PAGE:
Why Kaduna is backward today – Uba Sani

Sani

Former Special Assistant to former President Olusegun Obasanjo and now member of the Kaduna State Transition Committee, Malam Uba Sani, has expressed concern over the level of indebtedness of the State, as the hand-over date between the incumbent Governor Ramallan Yero and Governor-elect, Nasir Ahmed El-Rufai, draws nearer. Malam Uba spoke to MONICA MONDAY in Abuja.

Sani

Sani

Nigerians would want to know how Kaduna state Governor-elect, Malam Nasir El-Rufai, decided to enter the race in the first instance. What can you say about this?

Well, the truth is that Malam Nasir Ahmad El-Rufai did not just jump into the contest for governorship. First, he has concerns about the slow pace of development in the state. Secondly, many of his friends and associates, including myself, believe that Kaduna is a state in need of serious rescue. The level of backwardness is glaring to everybody. It is obvious that the state is suffering from infrastructure decay; education standards are declining; health sector is gradually collapsing; there are bad roads all over the place, among other things. Happily, Malam El-Rufai is conversant with the heavy development challenges facing the state and is capable of taking the right steps for change for the better.

Fortunately, the people of the state, especially the masses of our people, are tired of the stagnation and they are hopeful that, given his track records, he would definitely deliver. His career as FCT minister and even before then, are well-known. He is competent, disciplined and well-organised. So, we believe that given the size of the challenge, it would take a man like him to take the state to the next level.

As a key member of the Transition Committee, what would you say are the challenges?

You see, we came across a lot of details in the course of our committee work and I can tell you that what we discovered was really alarming.  In fact, the mess is unprintable. You get to see alarming levels of mismanagement of resources and corruption across sectors.  In short, the evidence of mis-governance is enough to give any right-thinking person a cause to worry. If you take the sectors of education, health, infrastructure in the state, nothing tangible has happened. As I am talking to you now, the state is indebted to the tune of over One hundred billion naira. You see, Kaduna state has no reason to be so indebted. Lagos state, which has an internal revenue base of about N28 billion per month, also has the highest level of indebtedness in the country; but the difference is clear. I mean if you visit Lagos, you will see that the loans the state took were judiciously used. You can see clearly where the money has been channelled; you can see infrastructure and a whole lot of other indices of development. Of course, Lagos has what it takes to pay back these loans and settle its indebtedness because it generates so much.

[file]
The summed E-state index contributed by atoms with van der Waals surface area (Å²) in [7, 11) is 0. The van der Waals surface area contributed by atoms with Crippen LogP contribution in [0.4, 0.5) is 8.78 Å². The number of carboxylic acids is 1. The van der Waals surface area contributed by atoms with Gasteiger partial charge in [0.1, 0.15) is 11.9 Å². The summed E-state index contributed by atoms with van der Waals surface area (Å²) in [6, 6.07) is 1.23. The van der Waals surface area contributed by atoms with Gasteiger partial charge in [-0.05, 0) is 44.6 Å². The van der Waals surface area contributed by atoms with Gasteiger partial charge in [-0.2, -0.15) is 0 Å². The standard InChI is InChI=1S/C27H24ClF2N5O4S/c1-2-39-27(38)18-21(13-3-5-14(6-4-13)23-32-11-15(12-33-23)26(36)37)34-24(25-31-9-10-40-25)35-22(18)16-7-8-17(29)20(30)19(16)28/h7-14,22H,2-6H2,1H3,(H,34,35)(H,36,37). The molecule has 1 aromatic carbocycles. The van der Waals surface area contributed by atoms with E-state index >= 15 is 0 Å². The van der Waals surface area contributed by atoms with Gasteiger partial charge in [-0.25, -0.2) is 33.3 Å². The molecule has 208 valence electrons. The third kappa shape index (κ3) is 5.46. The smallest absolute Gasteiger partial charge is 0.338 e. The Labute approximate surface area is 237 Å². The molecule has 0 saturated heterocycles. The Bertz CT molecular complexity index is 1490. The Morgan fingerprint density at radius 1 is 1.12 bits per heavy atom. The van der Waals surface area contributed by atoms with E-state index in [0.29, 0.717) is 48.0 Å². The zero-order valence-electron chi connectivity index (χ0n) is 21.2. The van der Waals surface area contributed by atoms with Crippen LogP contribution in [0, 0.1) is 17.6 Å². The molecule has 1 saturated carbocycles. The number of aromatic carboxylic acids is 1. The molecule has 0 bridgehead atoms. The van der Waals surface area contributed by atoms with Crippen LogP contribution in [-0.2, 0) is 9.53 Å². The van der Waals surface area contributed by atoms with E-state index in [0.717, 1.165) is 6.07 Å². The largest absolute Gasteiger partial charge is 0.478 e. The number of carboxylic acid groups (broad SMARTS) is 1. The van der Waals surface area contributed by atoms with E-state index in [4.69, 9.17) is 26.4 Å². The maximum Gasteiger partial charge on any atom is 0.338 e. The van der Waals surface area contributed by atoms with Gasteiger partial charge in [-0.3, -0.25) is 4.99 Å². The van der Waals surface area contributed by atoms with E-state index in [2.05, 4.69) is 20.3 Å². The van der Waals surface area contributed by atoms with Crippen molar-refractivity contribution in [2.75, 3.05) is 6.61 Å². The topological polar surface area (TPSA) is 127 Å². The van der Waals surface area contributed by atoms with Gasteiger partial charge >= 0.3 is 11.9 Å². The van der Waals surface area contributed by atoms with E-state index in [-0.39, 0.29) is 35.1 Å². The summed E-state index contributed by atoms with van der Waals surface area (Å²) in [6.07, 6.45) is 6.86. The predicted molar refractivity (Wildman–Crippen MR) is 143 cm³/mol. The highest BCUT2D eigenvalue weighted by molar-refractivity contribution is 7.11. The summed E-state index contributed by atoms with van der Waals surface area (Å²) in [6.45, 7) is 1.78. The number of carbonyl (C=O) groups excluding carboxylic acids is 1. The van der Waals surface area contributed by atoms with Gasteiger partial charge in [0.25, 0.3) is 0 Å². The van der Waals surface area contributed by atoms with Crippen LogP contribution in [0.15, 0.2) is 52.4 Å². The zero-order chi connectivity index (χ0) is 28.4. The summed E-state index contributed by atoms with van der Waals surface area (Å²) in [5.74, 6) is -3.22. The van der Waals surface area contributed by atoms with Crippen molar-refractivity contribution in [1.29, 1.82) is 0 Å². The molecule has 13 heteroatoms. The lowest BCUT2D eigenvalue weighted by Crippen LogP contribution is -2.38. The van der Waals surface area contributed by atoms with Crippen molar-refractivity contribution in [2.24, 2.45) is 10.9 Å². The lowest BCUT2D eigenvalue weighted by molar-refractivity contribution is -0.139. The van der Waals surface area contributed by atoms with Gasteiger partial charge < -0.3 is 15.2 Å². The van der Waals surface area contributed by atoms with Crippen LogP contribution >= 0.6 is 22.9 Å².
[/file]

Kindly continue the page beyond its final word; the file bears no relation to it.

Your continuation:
But in Kaduna state, as I am talking to you, we can hardly generate up to a billion naira monthly. Let me be very honest with you, this indebtedness, that Kaduna State was pushed into, is the height of irresponsibility of governance. It is sad that Kaduna is today the most backward state in Northern Nigeria. You are talking about the capital of the Old North-Central state, out of which other states were carved out. Yet, even the states carved out of it are better developed. It is unfortunate that successive governments have been more concerned about looting the treasury to the point of ensuring Kaduna remains backward.